Thread: Tax the rich!
View Single Post
Old 10-18-2019, 08:44 PM
k9bfriender is offline
Join Date: Jul 2013
Posts: 11,564
Originally Posted by Omar Little View Post
Ah, so when the investor leaves his money in the business it funds growth, just as a shareholder in Amazon, Walmart, Netflix, Google, etc. their profits are used to fund growth within those businesses, which is still capital investment.
Are you under the impression that when someone sells stock, the company buys it back? That's not typically how it works, unless the company is doing a buyback, which it does when it has a ton of cash on hand, and nothing to invest it in.

In any case, that is why I favor going back to, and extending the long term/short term capital gains rates. I would put a punitive level of taxation on gains for securities held less than 6 months, and wouldn't actually give you benefits until you had held it at least 5 years, with additional benefits at 10 and 20. This would encourage more long term considerations, and discourage vulture capitalism.

But yeah, I only take from my company the minimum I need to live a rather frugal lifestyle, as every dollar I leave in is a dollar that is working for me. The tax code is favorable to that, as I am only taxed on my profits, only what I take from the company. If you increased taxes, that would not affect my plans at all.

Let me ask you, if the tax code stayed the same, except adding a new bracket at 1 million at 40%, one at 10 million at 60%, 25 million at 75%, 100 million at 90%, and 1 billion at 95%, would that change the way that you made any financial or employment decisions?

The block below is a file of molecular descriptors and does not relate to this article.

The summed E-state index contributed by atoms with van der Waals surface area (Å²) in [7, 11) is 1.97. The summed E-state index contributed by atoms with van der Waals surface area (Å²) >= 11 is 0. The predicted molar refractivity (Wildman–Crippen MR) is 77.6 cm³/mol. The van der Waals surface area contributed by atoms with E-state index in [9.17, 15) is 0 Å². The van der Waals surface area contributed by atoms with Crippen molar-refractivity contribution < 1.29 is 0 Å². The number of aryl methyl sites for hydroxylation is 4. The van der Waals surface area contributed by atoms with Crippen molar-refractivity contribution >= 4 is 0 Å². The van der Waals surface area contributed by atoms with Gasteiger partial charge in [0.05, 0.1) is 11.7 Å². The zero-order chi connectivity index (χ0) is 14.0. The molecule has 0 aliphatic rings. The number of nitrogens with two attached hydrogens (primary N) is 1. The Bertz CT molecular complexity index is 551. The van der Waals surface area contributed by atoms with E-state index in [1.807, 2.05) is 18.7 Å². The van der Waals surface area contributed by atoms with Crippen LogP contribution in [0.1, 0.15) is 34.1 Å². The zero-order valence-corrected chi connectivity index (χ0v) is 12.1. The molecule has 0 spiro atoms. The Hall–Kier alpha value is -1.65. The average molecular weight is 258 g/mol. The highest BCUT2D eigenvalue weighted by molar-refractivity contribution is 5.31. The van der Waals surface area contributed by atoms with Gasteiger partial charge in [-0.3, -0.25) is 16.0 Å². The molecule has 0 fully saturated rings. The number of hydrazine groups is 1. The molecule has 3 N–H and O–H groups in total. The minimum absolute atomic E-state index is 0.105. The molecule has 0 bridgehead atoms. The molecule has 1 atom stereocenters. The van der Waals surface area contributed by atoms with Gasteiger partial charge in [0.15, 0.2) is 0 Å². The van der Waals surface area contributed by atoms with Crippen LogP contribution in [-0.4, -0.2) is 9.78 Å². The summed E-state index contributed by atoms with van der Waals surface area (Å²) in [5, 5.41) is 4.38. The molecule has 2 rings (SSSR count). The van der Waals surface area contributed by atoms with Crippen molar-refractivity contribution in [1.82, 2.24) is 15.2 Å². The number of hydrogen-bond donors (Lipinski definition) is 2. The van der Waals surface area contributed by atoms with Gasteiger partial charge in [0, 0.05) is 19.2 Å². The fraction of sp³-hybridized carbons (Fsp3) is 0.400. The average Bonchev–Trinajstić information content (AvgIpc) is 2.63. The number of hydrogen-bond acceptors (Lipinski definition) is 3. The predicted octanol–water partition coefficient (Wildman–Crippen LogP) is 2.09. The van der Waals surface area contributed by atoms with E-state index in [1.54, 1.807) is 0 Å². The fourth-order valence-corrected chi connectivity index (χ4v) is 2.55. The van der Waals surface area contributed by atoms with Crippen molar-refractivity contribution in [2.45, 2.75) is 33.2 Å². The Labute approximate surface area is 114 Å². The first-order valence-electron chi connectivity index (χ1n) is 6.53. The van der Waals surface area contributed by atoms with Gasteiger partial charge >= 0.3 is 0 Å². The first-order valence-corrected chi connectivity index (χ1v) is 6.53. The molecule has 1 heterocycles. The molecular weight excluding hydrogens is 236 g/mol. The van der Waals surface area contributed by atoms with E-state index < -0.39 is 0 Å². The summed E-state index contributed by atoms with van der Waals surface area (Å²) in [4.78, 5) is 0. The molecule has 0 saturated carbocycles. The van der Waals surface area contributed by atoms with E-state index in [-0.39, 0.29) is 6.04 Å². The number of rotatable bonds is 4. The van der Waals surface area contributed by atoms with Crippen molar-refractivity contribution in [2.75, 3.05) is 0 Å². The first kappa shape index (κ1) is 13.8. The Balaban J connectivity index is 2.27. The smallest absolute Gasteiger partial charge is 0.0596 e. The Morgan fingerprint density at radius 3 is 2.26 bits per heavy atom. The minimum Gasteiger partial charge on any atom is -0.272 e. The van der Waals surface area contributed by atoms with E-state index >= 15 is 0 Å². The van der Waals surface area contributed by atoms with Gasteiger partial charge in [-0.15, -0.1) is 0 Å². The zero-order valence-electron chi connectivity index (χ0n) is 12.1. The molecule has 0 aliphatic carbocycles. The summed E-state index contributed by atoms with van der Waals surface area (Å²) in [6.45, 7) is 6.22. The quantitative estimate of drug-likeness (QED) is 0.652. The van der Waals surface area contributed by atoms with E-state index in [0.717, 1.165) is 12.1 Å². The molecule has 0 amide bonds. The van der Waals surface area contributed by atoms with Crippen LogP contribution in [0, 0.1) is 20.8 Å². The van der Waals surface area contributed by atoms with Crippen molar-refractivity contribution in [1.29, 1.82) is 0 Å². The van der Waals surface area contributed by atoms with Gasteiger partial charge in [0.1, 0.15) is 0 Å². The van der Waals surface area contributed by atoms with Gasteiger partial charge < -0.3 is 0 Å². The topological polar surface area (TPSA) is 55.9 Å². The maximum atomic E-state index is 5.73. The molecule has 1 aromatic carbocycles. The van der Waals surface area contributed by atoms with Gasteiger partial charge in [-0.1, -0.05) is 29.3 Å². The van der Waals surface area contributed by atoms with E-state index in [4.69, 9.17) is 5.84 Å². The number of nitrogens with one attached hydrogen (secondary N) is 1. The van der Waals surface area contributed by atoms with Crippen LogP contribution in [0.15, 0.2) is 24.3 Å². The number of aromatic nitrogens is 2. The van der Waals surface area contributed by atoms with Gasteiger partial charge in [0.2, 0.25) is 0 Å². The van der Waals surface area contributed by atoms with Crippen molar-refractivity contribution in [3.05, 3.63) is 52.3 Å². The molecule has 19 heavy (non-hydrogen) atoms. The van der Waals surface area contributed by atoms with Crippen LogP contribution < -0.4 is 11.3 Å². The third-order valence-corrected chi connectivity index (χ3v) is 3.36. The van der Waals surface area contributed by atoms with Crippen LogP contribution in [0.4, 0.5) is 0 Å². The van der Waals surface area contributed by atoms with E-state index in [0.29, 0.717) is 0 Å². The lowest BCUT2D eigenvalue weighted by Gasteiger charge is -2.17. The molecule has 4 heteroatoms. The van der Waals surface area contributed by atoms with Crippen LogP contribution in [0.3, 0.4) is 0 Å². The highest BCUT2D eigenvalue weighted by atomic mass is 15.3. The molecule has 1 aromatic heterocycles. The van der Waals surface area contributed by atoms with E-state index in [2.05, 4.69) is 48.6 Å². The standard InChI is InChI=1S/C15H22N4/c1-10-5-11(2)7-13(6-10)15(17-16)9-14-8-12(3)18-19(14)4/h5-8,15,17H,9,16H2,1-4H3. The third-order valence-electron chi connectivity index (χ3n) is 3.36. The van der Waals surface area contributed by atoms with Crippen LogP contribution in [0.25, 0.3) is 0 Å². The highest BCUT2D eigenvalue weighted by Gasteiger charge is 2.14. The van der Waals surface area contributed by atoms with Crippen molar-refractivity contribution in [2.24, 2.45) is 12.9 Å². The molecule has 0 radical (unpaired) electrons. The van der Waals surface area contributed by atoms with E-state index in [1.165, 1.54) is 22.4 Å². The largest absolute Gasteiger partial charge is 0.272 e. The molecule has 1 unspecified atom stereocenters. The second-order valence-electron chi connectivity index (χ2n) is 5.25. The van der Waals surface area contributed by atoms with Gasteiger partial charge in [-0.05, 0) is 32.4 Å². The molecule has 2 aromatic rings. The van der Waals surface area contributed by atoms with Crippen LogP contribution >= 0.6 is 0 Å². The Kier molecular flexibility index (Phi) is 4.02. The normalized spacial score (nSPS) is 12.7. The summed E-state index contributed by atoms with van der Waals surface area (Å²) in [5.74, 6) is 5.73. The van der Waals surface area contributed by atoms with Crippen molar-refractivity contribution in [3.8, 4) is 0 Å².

Originally Posted by Omar Little View Post
As normal, you completely missed the point.
No, I don't think so. You seem to think that just buying stock and raising its price is something that is good for the economy. The DOW is not the economy. The stock market is not the economy. The economy is consumer spending.

You are saying that without high stock prices, companies will not reinvest to increase their production. You have that entirely backwards. Without demand, companies will not reinvest to increase production. If a company has more demand for a product they produce than they are able to, then coming up with financing for expansion is the easiest of your problems.

We may run into a situation where there is not enough investment to meet the demands of the consumer, but that is a very rare situation, and it is very far from where we are now.

In order to have consumer spending, you have to have wages. So, in order to increase demand, you have to increase the take home pay of your customers. You cannot increase the take home pay of your customers by increasing your stock price.

Originally Posted by Urbanredneck View Post
Forgive me for moving this discussion in another direction - While I am in favor of raising taxes on the rich I dont see how it would be done seeing that the wealthy are careful to donate money to both parties and people like Hilary often give $150,000 speeches to business groups.

I also dont see how to tax the rich since so many of them keep their money offshore.
We still have the ultimate power of the vote. We are their bosses, if we actually agree on something, and hold them to it, they actually do have to do what we say.

And offshore accounts are not that big a deal anymore, as most countries have voluntary reporting, and if you use other countries, you get very scrutinized. It still happens, I'm sure, but it's only accounting for a small fraction of the available tax base.

Originally Posted by cornopean View Post
If we switched to a national sales tax, there would be no way the wealthy could avoid the tax and hence, no need to raise taxes on the rich. I support something like the Fairtax or a value added tax and the elimination of all other taxes.
I would go with a national property tax. Not based on the property, but on the owner. A progressive tax that doesn't kick in until you own somewhere around $5 mill in real estate. This is much easier to audit than money in an account or under a mattress, as real estate is hard to hide. It also has the advantage of reducing the hoarding of land for speculative use, which would help to solve the housing crisis.